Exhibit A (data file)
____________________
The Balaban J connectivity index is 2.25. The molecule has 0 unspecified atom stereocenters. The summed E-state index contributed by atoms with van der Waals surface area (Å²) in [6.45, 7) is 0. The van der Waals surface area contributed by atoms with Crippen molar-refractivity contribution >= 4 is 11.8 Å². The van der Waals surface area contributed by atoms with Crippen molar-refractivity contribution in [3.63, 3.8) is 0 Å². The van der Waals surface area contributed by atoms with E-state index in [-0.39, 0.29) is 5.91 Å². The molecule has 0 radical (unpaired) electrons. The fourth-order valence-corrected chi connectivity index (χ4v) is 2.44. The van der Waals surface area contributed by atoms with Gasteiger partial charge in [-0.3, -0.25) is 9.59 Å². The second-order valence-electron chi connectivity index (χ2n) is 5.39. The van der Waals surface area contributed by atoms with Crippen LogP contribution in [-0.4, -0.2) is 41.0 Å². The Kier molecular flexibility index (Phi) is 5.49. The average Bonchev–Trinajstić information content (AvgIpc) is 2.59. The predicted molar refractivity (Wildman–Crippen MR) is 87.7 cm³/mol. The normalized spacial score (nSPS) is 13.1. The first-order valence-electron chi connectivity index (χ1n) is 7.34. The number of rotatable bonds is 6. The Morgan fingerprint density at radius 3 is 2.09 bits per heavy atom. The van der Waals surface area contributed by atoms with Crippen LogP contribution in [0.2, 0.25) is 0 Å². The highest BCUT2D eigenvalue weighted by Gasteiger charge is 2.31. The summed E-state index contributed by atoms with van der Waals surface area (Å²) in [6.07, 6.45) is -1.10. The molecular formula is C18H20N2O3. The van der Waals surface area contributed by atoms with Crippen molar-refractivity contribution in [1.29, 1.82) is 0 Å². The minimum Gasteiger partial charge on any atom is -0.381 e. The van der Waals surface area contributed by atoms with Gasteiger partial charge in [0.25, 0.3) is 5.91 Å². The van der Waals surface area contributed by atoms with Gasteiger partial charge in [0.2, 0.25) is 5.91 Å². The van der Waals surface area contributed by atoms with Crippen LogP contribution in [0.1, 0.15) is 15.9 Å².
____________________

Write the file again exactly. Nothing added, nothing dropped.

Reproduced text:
The Balaban J connectivity index is 2.25. The molecule has 0 unspecified atom stereocenters. The summed E-state index contributed by atoms with van der Waals surface area (Å²) in [6.45, 7) is 0. The van der Waals surface area contributed by atoms with Crippen molar-refractivity contribution >= 4 is 11.8 Å². The van der Waals surface area contributed by atoms with Crippen molar-refractivity contribution in [3.63, 3.8) is 0 Å². The van der Waals surface area contributed by atoms with E-state index in [-0.39, 0.29) is 5.91 Å². The molecule has 0 radical (unpaired) electrons. The fourth-order valence-corrected chi connectivity index (χ4v) is 2.44. The van der Waals surface area contributed by atoms with Gasteiger partial charge in [-0.3, -0.25) is 9.59 Å². The second-order valence-electron chi connectivity index (χ2n) is 5.39. The van der Waals surface area contributed by atoms with Crippen LogP contribution in [-0.4, -0.2) is 41.0 Å². The Kier molecular flexibility index (Phi) is 5.49. The average Bonchev–Trinajstić information content (AvgIpc) is 2.59. The predicted molar refractivity (Wildman–Crippen MR) is 87.7 cm³/mol. The normalized spacial score (nSPS) is 13.1. The first-order valence-electron chi connectivity index (χ1n) is 7.34. The number of rotatable bonds is 6. The Morgan fingerprint density at radius 3 is 2.09 bits per heavy atom. The van der Waals surface area contributed by atoms with Crippen LogP contribution in [0.2, 0.25) is 0 Å². The highest BCUT2D eigenvalue weighted by Gasteiger charge is 2.31. The summed E-state index contributed by atoms with van der Waals surface area (Å²) in [6.07, 6.45) is -1.10. The molecular formula is C18H20N2O3. The van der Waals surface area contributed by atoms with Crippen molar-refractivity contribution in [1.29, 1.82) is 0 Å². The minimum Gasteiger partial charge on any atom is -0.381 e. The van der Waals surface area contributed by atoms with Gasteiger partial charge in [0.25, 0.3) is 5.91 Å². The van der Waals surface area contributed by atoms with Gasteiger partial charge in [0.2, 0.25) is 5.91 Å². The van der Waals surface area contributed by atoms with Crippen LogP contribution in [0.1, 0.15) is 15.9 Å².